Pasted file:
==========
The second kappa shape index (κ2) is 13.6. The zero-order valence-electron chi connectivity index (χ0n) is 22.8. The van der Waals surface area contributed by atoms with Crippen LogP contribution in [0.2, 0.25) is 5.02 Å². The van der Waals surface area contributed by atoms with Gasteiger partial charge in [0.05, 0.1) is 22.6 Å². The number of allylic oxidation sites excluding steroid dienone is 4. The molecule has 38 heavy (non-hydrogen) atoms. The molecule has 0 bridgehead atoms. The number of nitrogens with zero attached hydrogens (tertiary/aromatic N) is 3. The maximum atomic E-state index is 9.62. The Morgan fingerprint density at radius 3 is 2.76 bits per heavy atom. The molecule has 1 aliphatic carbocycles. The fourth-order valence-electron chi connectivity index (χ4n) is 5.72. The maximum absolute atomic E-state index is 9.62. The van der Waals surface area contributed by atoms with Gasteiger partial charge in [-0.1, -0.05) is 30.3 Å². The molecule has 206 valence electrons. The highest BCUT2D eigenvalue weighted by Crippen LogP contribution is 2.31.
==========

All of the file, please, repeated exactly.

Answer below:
The second kappa shape index (κ2) is 13.6. The zero-order valence-electron chi connectivity index (χ0n) is 22.8. The van der Waals surface area contributed by atoms with Crippen LogP contribution in [0.2, 0.25) is 5.02 Å². The van der Waals surface area contributed by atoms with Gasteiger partial charge in [0.05, 0.1) is 22.6 Å². The number of allylic oxidation sites excluding steroid dienone is 4. The molecule has 38 heavy (non-hydrogen) atoms. The molecule has 0 bridgehead atoms. The number of nitrogens with zero attached hydrogens (tertiary/aromatic N) is 3. The maximum atomic E-state index is 9.62. The Morgan fingerprint density at radius 3 is 2.76 bits per heavy atom. The molecule has 1 aliphatic carbocycles. The fourth-order valence-electron chi connectivity index (χ4n) is 5.72. The maximum absolute atomic E-state index is 9.62. The van der Waals surface area contributed by atoms with Gasteiger partial charge in [-0.1, -0.05) is 30.3 Å². The molecule has 206 valence electrons. The highest BCUT2D eigenvalue weighted by Crippen LogP contribution is 2.31.